Getting your small business noticed and off the ground can be a very tricky thing at the start of your journey, and there will be several inevitable hurdles you will need to jump over in order to have a chance in the wild world that is ‘startupland’. All of these hurdles however can be made several times worse if you don’t define your brand first. Here are some pointers and tips into getting to know your brand before you ask strangers to use it.
1. If you’re selling to everybody, you’re selling to nobody
Know your audience, is essentially the punchline here. Your target market plays a big role in the design of the brand identity, how your brand pillars are aligned and what your brand messaging looks like. Even as a small business, these are important aspects. I have met business owners on countless occasions and asked them who their target audience is, with the reply being “everyone really” far too many times. Are you selling products or services? Are they corporate B2B or direct to consumer? Are you targeting budget families and students or retired rich folk? Answers to all questions like this is what will shape what your branding needs to portray and to whom.
2. People recognise brands
“A signature color can increase brand recognition by 80%”, “ It only takes consumers 10 seconds to form a first impression of a brand’s logo”, “Our brains process images 60,000 times faster than we process words” – (www.crowdspring.com – 20 Statistics About Branding Every Entrepreneur and Marketer Should Know). These are all facts to support that visuals are the absolute key to brand recognition, and it is fundamentally important to determine how your brand is perceived. I don’t need to show you a big sign saying “Apple” for you to recognise it’s an iPhone. All you need to see is a curvy yellow ‘M’ sign to recognise that you’re in a McDonald’s. When you ask your customers to interact with your business, they deserve to be able to do so easily with minimal effort and as little cognitive load as possible. In the current times when everybody is super busy, overloaded with media and content online, and bombarded with advertising left, right and centre, your target audience needs to remember your brand if you want a slither of a chance that it will be distinguished the next time the come across it. Appropriate branding will allow your business to stand out in the vastly over-saturated market.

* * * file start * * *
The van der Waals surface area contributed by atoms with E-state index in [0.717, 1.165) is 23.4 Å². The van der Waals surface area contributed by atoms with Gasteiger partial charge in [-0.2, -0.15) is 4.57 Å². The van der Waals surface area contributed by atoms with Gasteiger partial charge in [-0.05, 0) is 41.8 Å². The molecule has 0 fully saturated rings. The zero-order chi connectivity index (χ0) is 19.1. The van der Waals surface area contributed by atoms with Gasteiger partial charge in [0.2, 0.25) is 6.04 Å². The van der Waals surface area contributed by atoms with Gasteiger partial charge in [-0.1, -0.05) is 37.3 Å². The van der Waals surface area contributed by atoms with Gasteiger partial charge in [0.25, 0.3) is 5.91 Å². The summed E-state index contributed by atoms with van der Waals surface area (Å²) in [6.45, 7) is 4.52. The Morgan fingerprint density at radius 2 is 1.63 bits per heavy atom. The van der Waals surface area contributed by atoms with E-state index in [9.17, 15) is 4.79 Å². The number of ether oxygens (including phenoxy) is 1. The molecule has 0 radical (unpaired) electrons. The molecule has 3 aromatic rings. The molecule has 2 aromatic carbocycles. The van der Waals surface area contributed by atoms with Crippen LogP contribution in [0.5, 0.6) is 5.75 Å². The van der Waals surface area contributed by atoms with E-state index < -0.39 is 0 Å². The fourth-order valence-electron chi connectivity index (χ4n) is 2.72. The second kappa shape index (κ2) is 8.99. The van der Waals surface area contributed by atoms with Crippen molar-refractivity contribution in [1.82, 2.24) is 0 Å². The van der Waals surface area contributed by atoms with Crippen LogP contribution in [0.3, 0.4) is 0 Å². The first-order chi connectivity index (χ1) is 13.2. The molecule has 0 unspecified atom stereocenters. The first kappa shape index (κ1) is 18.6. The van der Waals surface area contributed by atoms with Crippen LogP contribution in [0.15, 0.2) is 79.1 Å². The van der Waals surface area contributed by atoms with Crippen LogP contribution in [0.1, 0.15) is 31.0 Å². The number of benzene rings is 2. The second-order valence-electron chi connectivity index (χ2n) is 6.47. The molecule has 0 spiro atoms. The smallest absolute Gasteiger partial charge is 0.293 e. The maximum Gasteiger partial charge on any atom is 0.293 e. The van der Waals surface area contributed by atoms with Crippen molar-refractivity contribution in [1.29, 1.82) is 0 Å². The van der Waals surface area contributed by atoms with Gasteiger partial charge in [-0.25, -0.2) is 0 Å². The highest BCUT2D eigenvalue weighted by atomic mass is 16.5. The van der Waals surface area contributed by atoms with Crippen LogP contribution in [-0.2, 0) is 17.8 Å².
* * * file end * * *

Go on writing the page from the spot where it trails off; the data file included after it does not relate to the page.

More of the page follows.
We have written an article about this, and the key differences between branding and marketing. Check it out here
Believe it or not, “90% of all purchasing decisions are made subconsciously.” Your customers will naturally be more attracted to your brand visuals if they have come across them before over a competitor, especially if they have had a s positive experience. Similarly, they will be put off if they have a negative experience the first time. A few years ago I’ve had a Vauxhall Corsa break on me in the middle of a motorway. Out of several cars I have owned over the years, this was the only one that actually broke down. The negative experience was enough for me to steer away from purchasing a Vauxhall ever again. A totally irrational fear, I know – nevertheless, I will always subconsciously feel like I’m at a greater risk of breaking down if I step foot in a Vauxhall.
4. Differentiation from other small business competitors
A good brand identity will let your small business stand out from the crowd. Every business owner will say that “my business is better than my competitors” – they know that, their family knows that, their friends know that, but to the average customer, it’s an unsupported, utterly meaningless and biased statement. When creating a brand identity for your business, you are able to define and back up things like:
What do you believe in? What are the core values of your business? What issues does your business stand for? Small business owners often forget this.
A strong brand message should intrigue, motivate and persuade to interact / purchase. It should convey the full value proposition
As mentioned earlier, visuals are the absolute key to brand recognition, and it’s what resonates with your customers more than anything else will.
Tone of voice
Your tone of voice should be entirely based off of your brand values (what you believe in) and the target market that it needs to reach (how to communicate to those people.)
As mentioned earlier, if you are selling to everybody, you are selling to nobody. Clearly define your target market and build those into your values, messaging and tone of voice
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